You need to investigate a franchise in as much depth as possible to ensure it adapts well in the face of adversity
When the economy is uncertain, the most resilient businesses do best, which is why you should be seeking out a resilient franchise.
The franchising industry tends to grow in recessions, partly because it’s seen as a lower risk way to expand a business and partly because there are more people with redundancy payouts who decide to invest in a franchise.
But that’s not the whole story. Franchising consultant Len Rainford says: “In a recession, some companies that are fearful of going bust will start offering franchises as a rather desperate way to raise money. Prospective franchisees need to be extra careful before investing.”
What is a resilient franchise?
Put simply, it’s one that has proven it can survive and thrive despite economic ups and downs and has the strength, agility and flexibility to prosper in the future too.
So here’s what to consider when looking for a viable long-term partner:
Strength of the sector
Some sectors are more resilient than others. Look for those offering goods and services for which there is always likely to be a demand, such as home care, automotive services and delivery franchises. Research the history of the sector. What patterns of consumer behaviour does it reveal over time?
Karl Sandall, group chief executive at TaxAssist Accountants, says: “Accountancy is a resilient industry because its core services are always in demand. As long as businesses continue trading, they are required to prepare annual accounts and will need to submit a tax return.”
This appears to be borne out by the fact that 17 new franchisees joined TaxAssist Accountants in 2020.
Ginny Murphy, chief executive of wheel refurbishment franchise The Wheel Specialist, says: “When times are good, new car sales are up and people have more disposable income to spend on things like customising their alloy wheels.
“When times are bad, the used car market may be more appealing. Perhaps people will look to repair and refurbish their existing vehicle, rather than buy a new one. Either way, The Wheel Specialist can capitalise on that.”
However, being in a resilient sector doesn’t guarantee survival of any individual franchise because demand for its services is not infinite and there are usually competitors chasing the same customers.
History of the business
Franchises that have successfully survived previous economic fluctuations are likely to be better prepared for future ones. So research the history of the franchise, including how it survived the lockdowns.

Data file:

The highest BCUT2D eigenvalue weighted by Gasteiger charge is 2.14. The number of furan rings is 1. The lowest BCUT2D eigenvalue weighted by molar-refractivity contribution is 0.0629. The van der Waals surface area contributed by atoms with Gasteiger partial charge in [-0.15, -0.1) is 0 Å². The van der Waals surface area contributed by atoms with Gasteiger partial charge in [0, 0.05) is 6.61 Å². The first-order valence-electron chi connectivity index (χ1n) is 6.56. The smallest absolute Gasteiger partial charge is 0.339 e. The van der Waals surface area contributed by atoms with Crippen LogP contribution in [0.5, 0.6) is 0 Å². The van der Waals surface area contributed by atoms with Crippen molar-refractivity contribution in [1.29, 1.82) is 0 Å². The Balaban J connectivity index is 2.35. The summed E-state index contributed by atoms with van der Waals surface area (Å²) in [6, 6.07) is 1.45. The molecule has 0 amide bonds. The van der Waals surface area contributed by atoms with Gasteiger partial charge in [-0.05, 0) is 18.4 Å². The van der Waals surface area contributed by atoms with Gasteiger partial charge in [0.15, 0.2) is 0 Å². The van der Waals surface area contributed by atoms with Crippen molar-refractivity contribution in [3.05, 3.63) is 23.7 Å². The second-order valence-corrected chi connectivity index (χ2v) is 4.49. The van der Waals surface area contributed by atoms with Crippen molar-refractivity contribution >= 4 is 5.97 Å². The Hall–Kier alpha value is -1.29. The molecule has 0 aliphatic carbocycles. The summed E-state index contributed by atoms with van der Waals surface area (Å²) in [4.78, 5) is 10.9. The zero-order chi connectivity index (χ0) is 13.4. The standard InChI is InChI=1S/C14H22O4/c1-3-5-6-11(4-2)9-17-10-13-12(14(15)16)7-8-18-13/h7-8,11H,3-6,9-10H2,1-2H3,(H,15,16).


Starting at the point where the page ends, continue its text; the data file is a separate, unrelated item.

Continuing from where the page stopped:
Len Rainford, who was previously the franchisor for delivery business Sameday UK, says: “I freely admit there were some bad times and I had people telling me to shut it down, but we had 20-30 franchisees so I didn’t want to. We talked to our bank again and survived for another decade.”
He adds: “If the franchisor will not tell you the full story of the franchise, including their reversals, think twice.”
If you’re considering a relatively new franchise, check it out extra carefully.
Charlie Dickson from Ashton’s Franchise Consulting says: “However long the franchise has been operating, check that the franchise model has been tested with a pilot franchise, who the people behind it are and their experience of the relevant business sector and franchising. Look at its reputation among other businesses and among customers.”
Research the company and its financial history as far as you can.
Andy Fraser, franchise specialist at Albany Fraser Solicitors, says: “In the USA, franchisors are obliged by law to provide a franchise disclosure document to prospective franchisees, which shows all the financial details of the business, its background and that of its owners.
“That’s not the law in the UK, so you must do your own research. You can look up the accounts and owners on the Companies House website.”
Len says: “Check the profitability of the franchise. Franchises require a high level of profits to remain viable because the biggest percentage of the profit margin goes to the franchisees, who typically retain 85-90 per cent of their own profits.”
He recommends using company information providers such as Endole and Pomanda. If you don’t understand the accounts, ask a specialist franchise accountant to check them.